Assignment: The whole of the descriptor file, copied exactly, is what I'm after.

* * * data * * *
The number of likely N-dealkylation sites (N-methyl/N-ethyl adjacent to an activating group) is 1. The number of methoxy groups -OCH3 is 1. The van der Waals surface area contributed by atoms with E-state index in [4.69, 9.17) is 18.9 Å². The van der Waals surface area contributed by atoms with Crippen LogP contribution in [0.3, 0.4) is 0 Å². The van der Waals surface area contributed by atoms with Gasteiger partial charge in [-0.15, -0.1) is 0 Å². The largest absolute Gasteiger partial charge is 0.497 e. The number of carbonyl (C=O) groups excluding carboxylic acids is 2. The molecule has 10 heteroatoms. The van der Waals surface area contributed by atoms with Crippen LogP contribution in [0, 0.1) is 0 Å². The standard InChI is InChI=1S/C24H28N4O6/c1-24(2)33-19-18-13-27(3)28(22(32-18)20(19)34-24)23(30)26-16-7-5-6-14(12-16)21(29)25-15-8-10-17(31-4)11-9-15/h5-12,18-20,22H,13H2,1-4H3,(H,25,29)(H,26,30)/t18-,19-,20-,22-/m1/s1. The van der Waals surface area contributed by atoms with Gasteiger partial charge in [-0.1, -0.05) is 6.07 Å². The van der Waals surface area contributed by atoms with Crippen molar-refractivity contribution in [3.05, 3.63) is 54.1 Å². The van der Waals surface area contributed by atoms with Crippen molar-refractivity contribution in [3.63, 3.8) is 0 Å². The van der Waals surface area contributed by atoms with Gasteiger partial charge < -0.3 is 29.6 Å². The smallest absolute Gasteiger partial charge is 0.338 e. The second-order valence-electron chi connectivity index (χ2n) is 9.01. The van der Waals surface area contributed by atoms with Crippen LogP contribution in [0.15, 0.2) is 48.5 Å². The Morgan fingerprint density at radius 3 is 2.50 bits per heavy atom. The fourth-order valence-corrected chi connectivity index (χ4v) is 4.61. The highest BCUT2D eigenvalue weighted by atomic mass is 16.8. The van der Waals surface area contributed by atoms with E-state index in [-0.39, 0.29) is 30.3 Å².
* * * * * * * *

The number of likely N-dealkylation sites (N-methyl/N-ethyl adjacent to an activating group) is 1. The number of methoxy groups -OCH3 is 1. The van der Waals surface area contributed by atoms with E-state index in [4.69, 9.17) is 18.9 Å². The van der Waals surface area contributed by atoms with Crippen LogP contribution in [0.3, 0.4) is 0 Å². The van der Waals surface area contributed by atoms with Gasteiger partial charge in [-0.15, -0.1) is 0 Å². The largest absolute Gasteiger partial charge is 0.497 e. The number of carbonyl (C=O) groups excluding carboxylic acids is 2. The molecule has 10 heteroatoms. The van der Waals surface area contributed by atoms with Crippen LogP contribution in [0, 0.1) is 0 Å². The standard InChI is InChI=1S/C24H28N4O6/c1-24(2)33-19-18-13-27(3)28(22(32-18)20(19)34-24)23(30)26-16-7-5-6-14(12-16)21(29)25-15-8-10-17(31-4)11-9-15/h5-12,18-20,22H,13H2,1-4H3,(H,25,29)(H,26,30)/t18-,19-,20-,22-/m1/s1. The van der Waals surface area contributed by atoms with Gasteiger partial charge in [-0.1, -0.05) is 6.07 Å². The van der Waals surface area contributed by atoms with Crippen molar-refractivity contribution in [3.05, 3.63) is 54.1 Å². The van der Waals surface area contributed by atoms with Crippen molar-refractivity contribution in [3.63, 3.8) is 0 Å². The van der Waals surface area contributed by atoms with Gasteiger partial charge < -0.3 is 29.6 Å². The smallest absolute Gasteiger partial charge is 0.338 e. The second-order valence-electron chi connectivity index (χ2n) is 9.01. The van der Waals surface area contributed by atoms with Crippen LogP contribution in [0.15, 0.2) is 48.5 Å². The Morgan fingerprint density at radius 3 is 2.50 bits per heavy atom. The fourth-order valence-corrected chi connectivity index (χ4v) is 4.61. The highest BCUT2D eigenvalue weighted by atomic mass is 16.8. The van der Waals surface area contributed by atoms with E-state index in [-0.39, 0.29) is 30.3 Å².